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The east side of Lefferts Boulevard
looking south from Austin Street c. 1941

Click image to enlarge
[From the Queens Borough Public Library, Long island Division, Kew Gardens Collection.]
Random Recollections

by ALAN LINSKY

In part I of my 'stroll' series (Random Recollections) my time machine hurls us back to the 1940's 50's where we tour the establishments along the westerly side of Lefferts Boulevard between 83rd. and Beverly.

I will once again turn the clock back to that same era as we continue our walk on the more easterly side of the 'ponte vecchio' (bridge) between Austin Street and Cuthbert Road.

The first shop that catches our eye is Sol Kreitman's brightly illuminated "Austin Chemists' with ever changing window displays, an impressive array of sundries and Dr. Kreitman's expert hand at pharmacology.

Next, we visit 'Manny's Shoe Repair' where rejuvenating heels and soles is an art, and where Mr. Williams, a fine elderly gentlemen, plies his trade with pride at a shoeshine stand in the front window.

If it's Saturday at about noon time, we'll have to make our way through the crowd of kids (including myself) waiting for the 'Austin Theater' to open for a great afternoon of double features, cartoons and serials (ah for the days that Abbott and Costello met Frankenstein!). If it's the forties, the next stop is Shaw's Furniture and Decorating if it's the fifties it has become M & F Cleaners with their large black lettered orange sign over the entry noting their expertise.

Moving along, we visit 'Andre's Beauty Salon' an ultra modern (for the day) facility run by Harry (Andre) Rothman and his wife Ruth. The Rothman's moved to the bridge from a much smaller store near Beverly and Lefferts about 1950.

Our next stop will seem as though we have stepped from the past further into the past as we come upon Major's Book Store. Miss Major, a well reserved and preserved librarian holds court in her 1920's style establishment. Actually, it's not 1920's style it's 1920's unchanged! Despite the apparent freezing of time, she does carry the latest in reading material including every book on the New York Times best seller list.

Because I was too young to drink yet, my memories of the next stop, the Kew Gardens Hof-brau, are vague at best (as kids, we used to call it the "eye brow" and knew very little of what went on inside).

If you're into the most wonderful fruits and vegetables and everything Italian that goes with them then 'Panettiere's is your place to shop. Their van arrives at Manhattan wholesalers by 4:00AM each day to bring us the freshest produce imaginable. The KGO (Kew Gardens Outlet) follows on our tour. Run by Esther Levitow and her daughter Mimi, they feature everything from buttons to bows and a lot more. Mr. Levitow, who comes in to help out on occasion, is a professional musician and a featured violinist with the Bell Telephone Hour orchestra.

CLICK TO ENLARGE.

The east side of Lefferts Boulevard
as seen from 83rd Avenue c. 1941.

Click on image to enlarge
[From the Queens Borough Public Library, Long island Division, Kew Gardens Collection.]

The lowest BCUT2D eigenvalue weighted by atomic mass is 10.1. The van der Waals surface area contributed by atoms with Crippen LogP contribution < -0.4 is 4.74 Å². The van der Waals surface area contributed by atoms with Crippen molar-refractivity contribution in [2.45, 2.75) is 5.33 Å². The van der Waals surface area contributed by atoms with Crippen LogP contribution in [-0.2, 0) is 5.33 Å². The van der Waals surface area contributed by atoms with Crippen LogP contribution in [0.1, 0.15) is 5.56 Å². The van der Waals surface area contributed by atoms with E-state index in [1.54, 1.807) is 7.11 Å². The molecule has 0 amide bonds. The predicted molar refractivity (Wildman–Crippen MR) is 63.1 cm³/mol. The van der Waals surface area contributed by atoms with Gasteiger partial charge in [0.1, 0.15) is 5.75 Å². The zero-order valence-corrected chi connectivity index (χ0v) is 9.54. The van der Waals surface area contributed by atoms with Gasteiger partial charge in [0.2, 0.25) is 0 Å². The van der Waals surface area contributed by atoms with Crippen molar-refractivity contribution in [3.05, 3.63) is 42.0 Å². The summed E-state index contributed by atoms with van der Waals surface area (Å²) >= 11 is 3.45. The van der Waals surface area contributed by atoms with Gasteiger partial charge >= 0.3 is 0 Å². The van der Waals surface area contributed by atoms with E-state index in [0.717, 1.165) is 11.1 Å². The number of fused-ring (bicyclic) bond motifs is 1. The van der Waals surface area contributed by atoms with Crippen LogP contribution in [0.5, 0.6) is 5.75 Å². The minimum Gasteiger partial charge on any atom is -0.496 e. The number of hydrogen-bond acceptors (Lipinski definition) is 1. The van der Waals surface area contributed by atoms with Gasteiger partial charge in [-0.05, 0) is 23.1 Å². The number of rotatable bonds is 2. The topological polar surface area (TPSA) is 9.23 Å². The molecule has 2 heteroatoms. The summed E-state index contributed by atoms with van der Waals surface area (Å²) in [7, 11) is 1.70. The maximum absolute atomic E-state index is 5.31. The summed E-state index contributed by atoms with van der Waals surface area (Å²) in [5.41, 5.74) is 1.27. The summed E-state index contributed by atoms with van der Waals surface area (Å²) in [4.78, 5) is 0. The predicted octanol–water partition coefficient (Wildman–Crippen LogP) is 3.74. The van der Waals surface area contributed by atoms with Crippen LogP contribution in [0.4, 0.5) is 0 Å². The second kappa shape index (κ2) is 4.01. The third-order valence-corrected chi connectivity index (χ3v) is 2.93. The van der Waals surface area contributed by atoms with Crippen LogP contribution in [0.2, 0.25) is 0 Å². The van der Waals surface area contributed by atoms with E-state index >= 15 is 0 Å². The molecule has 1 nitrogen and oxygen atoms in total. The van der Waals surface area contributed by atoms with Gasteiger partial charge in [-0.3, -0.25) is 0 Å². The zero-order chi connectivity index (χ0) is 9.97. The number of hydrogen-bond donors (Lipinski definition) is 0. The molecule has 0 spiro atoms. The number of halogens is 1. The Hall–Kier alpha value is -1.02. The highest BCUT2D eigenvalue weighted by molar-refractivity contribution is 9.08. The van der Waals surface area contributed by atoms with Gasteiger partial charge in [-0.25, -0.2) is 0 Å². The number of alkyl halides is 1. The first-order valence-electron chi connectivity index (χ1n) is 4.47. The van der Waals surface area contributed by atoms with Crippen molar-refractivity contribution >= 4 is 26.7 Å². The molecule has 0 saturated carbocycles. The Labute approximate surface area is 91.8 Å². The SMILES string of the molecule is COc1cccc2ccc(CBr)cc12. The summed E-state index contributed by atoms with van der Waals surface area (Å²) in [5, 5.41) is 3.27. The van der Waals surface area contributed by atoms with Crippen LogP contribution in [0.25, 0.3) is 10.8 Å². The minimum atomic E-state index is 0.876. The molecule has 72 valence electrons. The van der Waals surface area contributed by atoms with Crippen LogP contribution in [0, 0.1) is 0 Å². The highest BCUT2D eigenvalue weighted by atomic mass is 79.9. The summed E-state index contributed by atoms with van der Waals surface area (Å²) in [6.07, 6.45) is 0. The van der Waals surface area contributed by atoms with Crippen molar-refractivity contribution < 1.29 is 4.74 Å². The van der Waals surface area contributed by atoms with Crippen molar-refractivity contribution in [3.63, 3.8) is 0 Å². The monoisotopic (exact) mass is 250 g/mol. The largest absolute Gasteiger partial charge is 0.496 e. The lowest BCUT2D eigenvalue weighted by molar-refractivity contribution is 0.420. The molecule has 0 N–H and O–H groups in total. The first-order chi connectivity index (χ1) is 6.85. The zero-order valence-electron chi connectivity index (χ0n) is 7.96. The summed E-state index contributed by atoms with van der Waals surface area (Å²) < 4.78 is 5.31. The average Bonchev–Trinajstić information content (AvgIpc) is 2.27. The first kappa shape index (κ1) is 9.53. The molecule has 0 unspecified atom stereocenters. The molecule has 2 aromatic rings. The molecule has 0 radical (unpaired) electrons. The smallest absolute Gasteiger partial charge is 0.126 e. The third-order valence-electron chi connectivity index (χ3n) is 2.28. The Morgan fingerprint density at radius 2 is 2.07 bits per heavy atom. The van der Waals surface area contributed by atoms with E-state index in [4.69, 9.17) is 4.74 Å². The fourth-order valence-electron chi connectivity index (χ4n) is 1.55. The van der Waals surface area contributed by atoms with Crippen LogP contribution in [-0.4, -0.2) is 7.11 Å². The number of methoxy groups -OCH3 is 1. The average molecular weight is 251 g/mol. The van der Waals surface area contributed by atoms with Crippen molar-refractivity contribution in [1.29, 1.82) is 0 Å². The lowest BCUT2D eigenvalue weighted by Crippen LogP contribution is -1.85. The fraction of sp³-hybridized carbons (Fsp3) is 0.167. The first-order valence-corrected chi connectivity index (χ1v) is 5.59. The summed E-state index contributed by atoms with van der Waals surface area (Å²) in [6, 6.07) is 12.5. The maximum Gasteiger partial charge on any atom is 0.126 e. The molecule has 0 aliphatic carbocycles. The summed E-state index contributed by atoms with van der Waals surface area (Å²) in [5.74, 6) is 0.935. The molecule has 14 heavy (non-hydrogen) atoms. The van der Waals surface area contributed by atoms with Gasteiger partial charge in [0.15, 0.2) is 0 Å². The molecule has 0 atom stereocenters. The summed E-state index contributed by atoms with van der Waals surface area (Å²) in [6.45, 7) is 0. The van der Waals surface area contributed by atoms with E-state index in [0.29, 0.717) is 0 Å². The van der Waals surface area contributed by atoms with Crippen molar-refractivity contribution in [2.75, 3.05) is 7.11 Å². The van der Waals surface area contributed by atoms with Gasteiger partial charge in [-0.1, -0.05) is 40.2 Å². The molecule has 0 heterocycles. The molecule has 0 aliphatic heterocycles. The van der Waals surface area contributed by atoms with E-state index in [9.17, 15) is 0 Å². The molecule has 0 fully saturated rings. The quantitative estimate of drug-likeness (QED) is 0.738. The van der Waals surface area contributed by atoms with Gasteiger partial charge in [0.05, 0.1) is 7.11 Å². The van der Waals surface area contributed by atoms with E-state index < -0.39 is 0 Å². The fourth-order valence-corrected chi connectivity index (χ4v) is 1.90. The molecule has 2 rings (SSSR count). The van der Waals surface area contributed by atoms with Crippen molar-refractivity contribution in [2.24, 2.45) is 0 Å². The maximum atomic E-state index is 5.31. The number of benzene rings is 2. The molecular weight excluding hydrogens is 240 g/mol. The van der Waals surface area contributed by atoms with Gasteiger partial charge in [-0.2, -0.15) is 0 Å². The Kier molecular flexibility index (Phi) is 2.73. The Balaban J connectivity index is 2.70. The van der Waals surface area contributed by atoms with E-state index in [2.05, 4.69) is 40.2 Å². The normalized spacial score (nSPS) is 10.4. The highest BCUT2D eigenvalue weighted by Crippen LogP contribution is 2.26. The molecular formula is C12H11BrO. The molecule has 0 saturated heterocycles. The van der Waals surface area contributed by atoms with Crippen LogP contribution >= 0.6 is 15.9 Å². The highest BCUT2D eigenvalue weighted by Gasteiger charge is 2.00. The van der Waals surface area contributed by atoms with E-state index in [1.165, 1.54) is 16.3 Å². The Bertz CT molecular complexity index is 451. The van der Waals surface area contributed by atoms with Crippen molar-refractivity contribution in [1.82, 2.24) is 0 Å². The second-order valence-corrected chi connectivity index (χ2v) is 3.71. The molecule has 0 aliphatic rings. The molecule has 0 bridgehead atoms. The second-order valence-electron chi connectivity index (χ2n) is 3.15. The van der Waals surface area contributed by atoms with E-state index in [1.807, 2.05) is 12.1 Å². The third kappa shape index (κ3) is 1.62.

Mimi's Candy Shop (no relation to Mimi of KGO) beckons you with the aromas of roasting cacao seeds as chocolatiers Mr. and Mrs. Fleishmann hand make their confections from 'old country' recipes. My favorites though are the imported tins of Mocha filled pastry tubes which always had a conspicuous place in our refrigerator.

Next, we find Murray Sims, our very capable town optometrist, usually standing out in front of his store watching the world go by, but always ready to grind out the best in prescription lens wear. Bahr's (pronounced bear) Lingerie shop comes up next with windows filled with all things feminine (a kind of early and more sedate version of Victoria's Secret).

If it were a shopping mall you would need an 'anchor' store and I would have to say that Bohack's Super Market would fit that bill. Always a beehive of activity, this particular branch carried very special items to suit the needs of the Bohack family who lived right up the street. Our one and only bank at the time was located prominently at the center of the five corners and had it's name, 'The Bank of Manhattan Company', engraved in granite over the front entry. A bronze replacement sign proclaiming the merger with Chase National eventually covered the original chiseling.

CLICK TO ENLARGE.

The east side of Lefferts Boulevard
looking south toward Cuthbert Road c. 1941

Click on image to enlarge
[From the Queens Borough Public Library, Long island Division, Kew Gardens Collection.]
A white stucco building follows with a beauty parlor (the name of which escapes me) at street level and the famous 'Dr. Jay' practicing his mastery at dental technique upstairs. Next, you come to the immaculately sterile yellow ceramic tile walls of Blendermann's Meats that convey the quality of the best prime beef available anywhere.

Last but certainly not least is the Homestead Delicatessen (which, along with the Austin Theater, may be the only two businesses to have survived into the twenty-first century). Originally known as 'Koster's', this emporium (the Dean and Deluca of Queens) has served its delicacies since the early 20's. My all time favorite is their rare roast beef on thin sliced double baked rye with real 'homemade' mayonnaise.

I hope I have brought back a few memories for you oldtimers, and a little of Old Kew Gardens history for you new comers. Watch for part III of my 'Stroll' series coming soon.

Source:
  • Al Linsky lived in Kew Gardens from 1938 to 1963 and attended P.S. 99 from 1944 to 1953. He is now retired, splitting his time between Brentwood, CA and Woodmere, NY. His avocation is as a broker of antique vehicles to the motion picture and television industry.

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